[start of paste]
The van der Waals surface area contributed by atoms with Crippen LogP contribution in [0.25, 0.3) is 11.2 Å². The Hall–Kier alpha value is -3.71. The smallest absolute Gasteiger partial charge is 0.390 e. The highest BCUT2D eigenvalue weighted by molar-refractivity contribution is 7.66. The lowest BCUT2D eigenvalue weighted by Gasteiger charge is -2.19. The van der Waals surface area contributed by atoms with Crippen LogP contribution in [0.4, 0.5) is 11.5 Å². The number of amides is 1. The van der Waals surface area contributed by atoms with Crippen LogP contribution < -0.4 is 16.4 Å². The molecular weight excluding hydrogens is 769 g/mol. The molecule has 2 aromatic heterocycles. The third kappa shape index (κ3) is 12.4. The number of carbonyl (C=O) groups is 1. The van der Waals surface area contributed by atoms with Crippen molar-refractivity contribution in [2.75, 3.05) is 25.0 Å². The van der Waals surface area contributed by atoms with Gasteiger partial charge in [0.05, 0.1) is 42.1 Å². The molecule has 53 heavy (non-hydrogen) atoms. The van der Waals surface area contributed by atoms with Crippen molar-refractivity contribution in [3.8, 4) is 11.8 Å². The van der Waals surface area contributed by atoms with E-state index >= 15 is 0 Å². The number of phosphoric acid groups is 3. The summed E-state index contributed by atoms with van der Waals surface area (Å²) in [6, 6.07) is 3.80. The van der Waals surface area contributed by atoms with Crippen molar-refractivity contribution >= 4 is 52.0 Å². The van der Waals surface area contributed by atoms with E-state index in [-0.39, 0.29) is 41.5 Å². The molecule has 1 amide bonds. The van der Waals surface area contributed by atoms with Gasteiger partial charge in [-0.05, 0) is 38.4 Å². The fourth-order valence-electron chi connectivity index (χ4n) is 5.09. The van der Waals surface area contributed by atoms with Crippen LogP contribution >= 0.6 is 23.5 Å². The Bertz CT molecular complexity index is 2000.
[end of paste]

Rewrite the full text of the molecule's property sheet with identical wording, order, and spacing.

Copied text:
The van der Waals surface area contributed by atoms with Crippen LogP contribution in [0.25, 0.3) is 11.2 Å². The Hall–Kier alpha value is -3.71. The smallest absolute Gasteiger partial charge is 0.390 e. The highest BCUT2D eigenvalue weighted by molar-refractivity contribution is 7.66. The lowest BCUT2D eigenvalue weighted by Gasteiger charge is -2.19. The van der Waals surface area contributed by atoms with Crippen LogP contribution in [0.4, 0.5) is 11.5 Å². The number of amides is 1. The van der Waals surface area contributed by atoms with Crippen LogP contribution < -0.4 is 16.4 Å². The molecular weight excluding hydrogens is 769 g/mol. The molecule has 2 aromatic heterocycles. The third kappa shape index (κ3) is 12.4. The number of carbonyl (C=O) groups is 1. The van der Waals surface area contributed by atoms with Crippen molar-refractivity contribution in [2.75, 3.05) is 25.0 Å². The van der Waals surface area contributed by atoms with Gasteiger partial charge in [0.05, 0.1) is 42.1 Å². The molecule has 53 heavy (non-hydrogen) atoms. The van der Waals surface area contributed by atoms with Crippen molar-refractivity contribution in [3.8, 4) is 11.8 Å². The van der Waals surface area contributed by atoms with E-state index >= 15 is 0 Å². The number of phosphoric acid groups is 3. The summed E-state index contributed by atoms with van der Waals surface area (Å²) in [6, 6.07) is 3.80. The van der Waals surface area contributed by atoms with Crippen molar-refractivity contribution >= 4 is 52.0 Å². The van der Waals surface area contributed by atoms with E-state index in [-0.39, 0.29) is 41.5 Å². The molecule has 1 amide bonds. The van der Waals surface area contributed by atoms with Gasteiger partial charge in [-0.05, 0) is 38.4 Å². The fourth-order valence-electron chi connectivity index (χ4n) is 5.09. The van der Waals surface area contributed by atoms with Crippen LogP contribution >= 0.6 is 23.5 Å². The Bertz CT molecular complexity index is 2000.